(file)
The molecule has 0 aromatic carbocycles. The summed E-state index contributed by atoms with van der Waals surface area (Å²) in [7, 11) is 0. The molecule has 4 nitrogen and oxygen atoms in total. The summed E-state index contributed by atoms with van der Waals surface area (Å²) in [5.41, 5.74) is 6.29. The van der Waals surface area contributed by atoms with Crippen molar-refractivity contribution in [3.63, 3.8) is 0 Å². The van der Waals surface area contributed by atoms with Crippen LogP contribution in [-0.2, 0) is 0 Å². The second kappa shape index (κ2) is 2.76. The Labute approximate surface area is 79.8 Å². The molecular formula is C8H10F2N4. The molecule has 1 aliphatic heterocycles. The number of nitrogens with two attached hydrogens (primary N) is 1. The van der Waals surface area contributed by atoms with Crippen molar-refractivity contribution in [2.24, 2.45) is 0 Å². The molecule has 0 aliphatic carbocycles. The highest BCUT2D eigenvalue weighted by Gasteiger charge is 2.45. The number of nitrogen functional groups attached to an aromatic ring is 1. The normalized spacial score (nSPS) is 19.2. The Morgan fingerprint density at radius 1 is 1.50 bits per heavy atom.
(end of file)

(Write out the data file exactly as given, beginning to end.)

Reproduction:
The molecule has 0 aromatic carbocycles. The summed E-state index contributed by atoms with van der Waals surface area (Å²) in [7, 11) is 0. The molecule has 4 nitrogen and oxygen atoms in total. The summed E-state index contributed by atoms with van der Waals surface area (Å²) in [5.41, 5.74) is 6.29. The van der Waals surface area contributed by atoms with Crippen molar-refractivity contribution in [3.63, 3.8) is 0 Å². The van der Waals surface area contributed by atoms with Crippen LogP contribution in [-0.2, 0) is 0 Å². The second kappa shape index (κ2) is 2.76. The Labute approximate surface area is 79.8 Å². The molecular formula is C8H10F2N4. The molecule has 1 aliphatic heterocycles. The number of nitrogens with two attached hydrogens (primary N) is 1. The van der Waals surface area contributed by atoms with Crippen molar-refractivity contribution in [2.24, 2.45) is 0 Å². The molecule has 0 aliphatic carbocycles. The highest BCUT2D eigenvalue weighted by Gasteiger charge is 2.45. The number of nitrogen functional groups attached to an aromatic ring is 1. The normalized spacial score (nSPS) is 19.2. The Morgan fingerprint density at radius 1 is 1.50 bits per heavy atom.